Birth of a Race Photoplay Corporation

Birth of a Race Photoplay Corporation
Item# 4366

The Birth of a Race Photoplay Corporation was incorporated on July 12, 1916 in Delaware, with a capital of $1.000.000. to conduct film exchanges and deal in “moving picture films of ail kinds.” Original incorporators were Herhert E. Latter and N'irninn P. Coffin of Wilmington, Delaware, and Clement M. Egner of Elkton, Maryland.

The original intention of the producers was to make the film Birth of a Race as an answer to D. W. Griffith’s Birth of a Nation, which initiated a nationwide protest from blacks and whites because of its glorification of the Ku Klux Klan and its portrayal of blacks as subhuman.

The original intent of the producers was to adapt the screenplay from Dr. Booker T. Washington’s autobiography, Up From Slavery, published in 1900. In describing the film, the company’s brochure stated in part that the picture would depict “the true story of the Negro, his life in Africa. His transportation to America, his enslavement, his freedom, his achievements, together with his past, present and future relations with his white neighbor.”

The Selig Polyscope Company of Chicago started production of Birth of a Race, but dropped out before the film was completed. The Frohman Amusement Company of New York City then took charge and continued, but also dropped out of the venture before completion. Various attempts were made to complete the picture through several independent film producers.

The film was finally completed at the Rothacker Film Manufacturing Company plant in Chicago. However, about half way through the production the original purpose of the film concerning the black experience in the United States was dropped and the theme of the film was changed to the story of the humankind with emphasis on Judeo-Christian religion. Also about this time the U. S. became involved in World War I and the producers decided to add anti-German propaganda to the film. In its final released version, Birth of a Race was not a black film and blacks were not prominent in the cast.

The film opened to mixed reviews in Chicago for a month’s run at the Blackstone Theatre in Chicago. The May 10, 1919, edition of The Moving Picture World had the following to say:

“A few words will suffice to do justice to The Birth of a Race. Starting with the creation, it attempts to follow the development of mankind down to the present day, and throws in a disconnected war story for good measure. About everything has been applied to the production by common sense. There are numerous scenes from sacred history, which employ mammoth sets, large mobs and the services of actors of established reputation. The garden of Eden, The Tribes of Noah’s Time, the Land of Egypt, Jerusalem at the time of Christ, and down to the present are presented at an outlay of time, labor and money that are astonishing and all to no artistic purpose. The structure is without form and is a striking example of what a photoplay should not be. The disconnected modern story is no better than the biblical history in its handling. The producers have attempted to impress by bulk and have been overwhelmed by their lack of skill.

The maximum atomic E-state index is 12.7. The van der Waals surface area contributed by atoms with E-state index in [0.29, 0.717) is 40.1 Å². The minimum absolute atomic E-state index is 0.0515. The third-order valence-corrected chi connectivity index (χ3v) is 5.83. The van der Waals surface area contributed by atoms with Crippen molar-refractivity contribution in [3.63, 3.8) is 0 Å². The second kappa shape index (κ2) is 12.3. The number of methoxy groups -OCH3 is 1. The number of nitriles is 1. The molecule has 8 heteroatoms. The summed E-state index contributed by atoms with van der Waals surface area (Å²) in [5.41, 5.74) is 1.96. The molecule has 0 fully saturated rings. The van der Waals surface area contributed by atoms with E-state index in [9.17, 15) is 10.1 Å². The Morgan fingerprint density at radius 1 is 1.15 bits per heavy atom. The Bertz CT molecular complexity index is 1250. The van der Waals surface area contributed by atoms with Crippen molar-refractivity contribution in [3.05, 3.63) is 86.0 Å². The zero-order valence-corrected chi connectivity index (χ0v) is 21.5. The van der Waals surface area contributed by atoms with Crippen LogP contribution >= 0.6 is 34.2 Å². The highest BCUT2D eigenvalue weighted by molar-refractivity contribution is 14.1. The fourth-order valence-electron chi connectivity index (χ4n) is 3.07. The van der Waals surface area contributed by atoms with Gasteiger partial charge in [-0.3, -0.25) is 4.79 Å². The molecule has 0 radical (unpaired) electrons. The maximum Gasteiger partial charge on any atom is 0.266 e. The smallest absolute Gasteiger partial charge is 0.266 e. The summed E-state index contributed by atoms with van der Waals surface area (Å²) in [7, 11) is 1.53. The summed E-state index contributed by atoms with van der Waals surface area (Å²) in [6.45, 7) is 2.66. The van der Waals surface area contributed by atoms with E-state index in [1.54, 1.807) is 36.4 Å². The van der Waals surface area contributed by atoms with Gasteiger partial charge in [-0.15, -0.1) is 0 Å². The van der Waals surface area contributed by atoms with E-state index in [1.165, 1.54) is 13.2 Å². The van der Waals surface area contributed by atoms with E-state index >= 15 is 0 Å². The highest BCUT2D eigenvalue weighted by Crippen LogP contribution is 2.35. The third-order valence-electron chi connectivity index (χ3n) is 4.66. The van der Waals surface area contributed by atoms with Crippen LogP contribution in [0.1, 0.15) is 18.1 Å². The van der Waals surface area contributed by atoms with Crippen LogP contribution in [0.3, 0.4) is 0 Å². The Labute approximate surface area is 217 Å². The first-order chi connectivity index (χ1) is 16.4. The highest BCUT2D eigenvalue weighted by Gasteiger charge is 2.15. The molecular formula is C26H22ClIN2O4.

The names of three men are given as the authors of the scenario it will be a deed of charity not to reveal their identity nor the names of the members of the cast. All have well-earned reputations and are probably anxious to live down their connection with the entire affair.”

The film was a bitter disappointment to Emmett J. Scott and thousands of other black investors in Chicago and other cities who has bought stock in the picture. The following review published in the December 6, 1918, of Variety had the following to say:

”The venture was a conceived…by a group of promoters who were lured by the pinnacle attained by David W. Griffith…. Griffith was content with chronicling the birth of a nation. This group…proposed to take in a race.

For stock selling purposes, that race was the Negro race. The picture was started on the premise of nationwide defense of the Negro…

A lot of stock was sold. Everything went along swimmingly…and the production was about to get started when America got into the war.

The new issue dwarfed the scope of the production. The Selig Company…dropped out. It was said their refusal to film the picture was due to the character of its propaganda. Where upon the character of the picture was altered, and it was arranged that the Froman Company...was to film it.

That, too, fell through. More stock was sold another scenario was written. A large quantity of the film picturing the advancement of the Negro race was dropped.”

Certificate: Capital Stock, issued in the 1910’s

Printer: Goes

Dimensions: 8 1/4” (h) x 11” (w)

State: DE-Delaware

Subject Matter: Sports and Entertainment | Motion Pictures

Vignette Topic(s): Eternal Flame Featured

Condition: Vertical fold lines, no cancels, and some toning and edge faults from age.

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